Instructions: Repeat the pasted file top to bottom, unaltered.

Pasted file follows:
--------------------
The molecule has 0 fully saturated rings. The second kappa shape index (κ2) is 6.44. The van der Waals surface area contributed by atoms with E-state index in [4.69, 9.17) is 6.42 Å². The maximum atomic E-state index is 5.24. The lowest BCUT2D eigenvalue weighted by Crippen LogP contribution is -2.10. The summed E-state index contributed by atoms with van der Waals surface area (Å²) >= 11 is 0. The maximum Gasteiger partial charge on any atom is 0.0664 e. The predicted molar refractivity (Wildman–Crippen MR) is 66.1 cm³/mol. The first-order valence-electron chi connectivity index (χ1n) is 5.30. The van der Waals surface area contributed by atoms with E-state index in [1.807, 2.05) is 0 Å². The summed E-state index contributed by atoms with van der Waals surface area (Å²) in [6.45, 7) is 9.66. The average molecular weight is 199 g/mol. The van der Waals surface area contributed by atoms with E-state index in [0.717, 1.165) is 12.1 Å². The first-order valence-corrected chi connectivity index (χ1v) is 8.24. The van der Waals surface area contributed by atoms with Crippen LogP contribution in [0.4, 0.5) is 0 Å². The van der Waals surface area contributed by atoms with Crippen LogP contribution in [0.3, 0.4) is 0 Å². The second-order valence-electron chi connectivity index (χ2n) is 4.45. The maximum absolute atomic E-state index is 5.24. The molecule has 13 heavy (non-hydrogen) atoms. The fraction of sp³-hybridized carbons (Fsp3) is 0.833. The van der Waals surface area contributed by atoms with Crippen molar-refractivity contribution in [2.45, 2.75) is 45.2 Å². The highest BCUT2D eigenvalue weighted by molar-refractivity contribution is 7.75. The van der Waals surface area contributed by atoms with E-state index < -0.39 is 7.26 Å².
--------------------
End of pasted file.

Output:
The molecule has 0 fully saturated rings. The second kappa shape index (κ2) is 6.44. The van der Waals surface area contributed by atoms with E-state index in [4.69, 9.17) is 6.42 Å². The maximum atomic E-state index is 5.24. The lowest BCUT2D eigenvalue weighted by Crippen LogP contribution is -2.10. The summed E-state index contributed by atoms with van der Waals surface area (Å²) >= 11 is 0. The maximum Gasteiger partial charge on any atom is 0.0664 e. The predicted molar refractivity (Wildman–Crippen MR) is 66.1 cm³/mol. The first-order valence-electron chi connectivity index (χ1n) is 5.30. The van der Waals surface area contributed by atoms with E-state index in [1.807, 2.05) is 0 Å². The summed E-state index contributed by atoms with van der Waals surface area (Å²) in [6.45, 7) is 9.66. The average molecular weight is 199 g/mol. The van der Waals surface area contributed by atoms with E-state index in [0.717, 1.165) is 12.1 Å². The first-order valence-corrected chi connectivity index (χ1v) is 8.24. The van der Waals surface area contributed by atoms with Crippen LogP contribution in [0.4, 0.5) is 0 Å². The van der Waals surface area contributed by atoms with Crippen LogP contribution in [0.3, 0.4) is 0 Å². The second-order valence-electron chi connectivity index (χ2n) is 4.45. The maximum absolute atomic E-state index is 5.24. The molecule has 13 heavy (non-hydrogen) atoms. The fraction of sp³-hybridized carbons (Fsp3) is 0.833. The van der Waals surface area contributed by atoms with Crippen molar-refractivity contribution in [2.45, 2.75) is 45.2 Å². The highest BCUT2D eigenvalue weighted by molar-refractivity contribution is 7.75. The van der Waals surface area contributed by atoms with E-state index < -0.39 is 7.26 Å².